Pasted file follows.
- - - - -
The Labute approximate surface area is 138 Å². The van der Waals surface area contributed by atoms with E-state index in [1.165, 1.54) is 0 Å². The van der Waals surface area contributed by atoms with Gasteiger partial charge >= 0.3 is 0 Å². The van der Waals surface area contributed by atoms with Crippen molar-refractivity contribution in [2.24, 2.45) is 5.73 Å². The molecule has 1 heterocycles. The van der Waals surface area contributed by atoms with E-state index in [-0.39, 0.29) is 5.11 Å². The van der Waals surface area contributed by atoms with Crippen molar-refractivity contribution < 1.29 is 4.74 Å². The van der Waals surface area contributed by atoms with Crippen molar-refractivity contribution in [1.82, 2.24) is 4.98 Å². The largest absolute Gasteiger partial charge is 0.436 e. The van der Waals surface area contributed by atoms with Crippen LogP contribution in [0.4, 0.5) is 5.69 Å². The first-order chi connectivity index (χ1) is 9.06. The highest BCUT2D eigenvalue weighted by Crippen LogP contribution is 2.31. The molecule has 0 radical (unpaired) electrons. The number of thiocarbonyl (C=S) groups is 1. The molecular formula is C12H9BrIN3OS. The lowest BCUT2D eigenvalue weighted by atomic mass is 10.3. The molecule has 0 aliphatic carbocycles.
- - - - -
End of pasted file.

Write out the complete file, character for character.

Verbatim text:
The Labute approximate surface area is 138 Å². The van der Waals surface area contributed by atoms with E-state index in [1.165, 1.54) is 0 Å². The van der Waals surface area contributed by atoms with Gasteiger partial charge >= 0.3 is 0 Å². The van der Waals surface area contributed by atoms with Crippen molar-refractivity contribution in [2.24, 2.45) is 5.73 Å². The molecule has 1 heterocycles. The van der Waals surface area contributed by atoms with E-state index in [-0.39, 0.29) is 5.11 Å². The van der Waals surface area contributed by atoms with Crippen molar-refractivity contribution < 1.29 is 4.74 Å². The van der Waals surface area contributed by atoms with Crippen molar-refractivity contribution in [1.82, 2.24) is 4.98 Å². The largest absolute Gasteiger partial charge is 0.436 e. The van der Waals surface area contributed by atoms with Crippen LogP contribution in [0.4, 0.5) is 5.69 Å². The first-order chi connectivity index (χ1) is 9.06. The highest BCUT2D eigenvalue weighted by Crippen LogP contribution is 2.31. The molecule has 0 radical (unpaired) electrons. The number of thiocarbonyl (C=S) groups is 1. The molecular formula is C12H9BrIN3OS. The lowest BCUT2D eigenvalue weighted by atomic mass is 10.3. The molecule has 0 aliphatic carbocycles.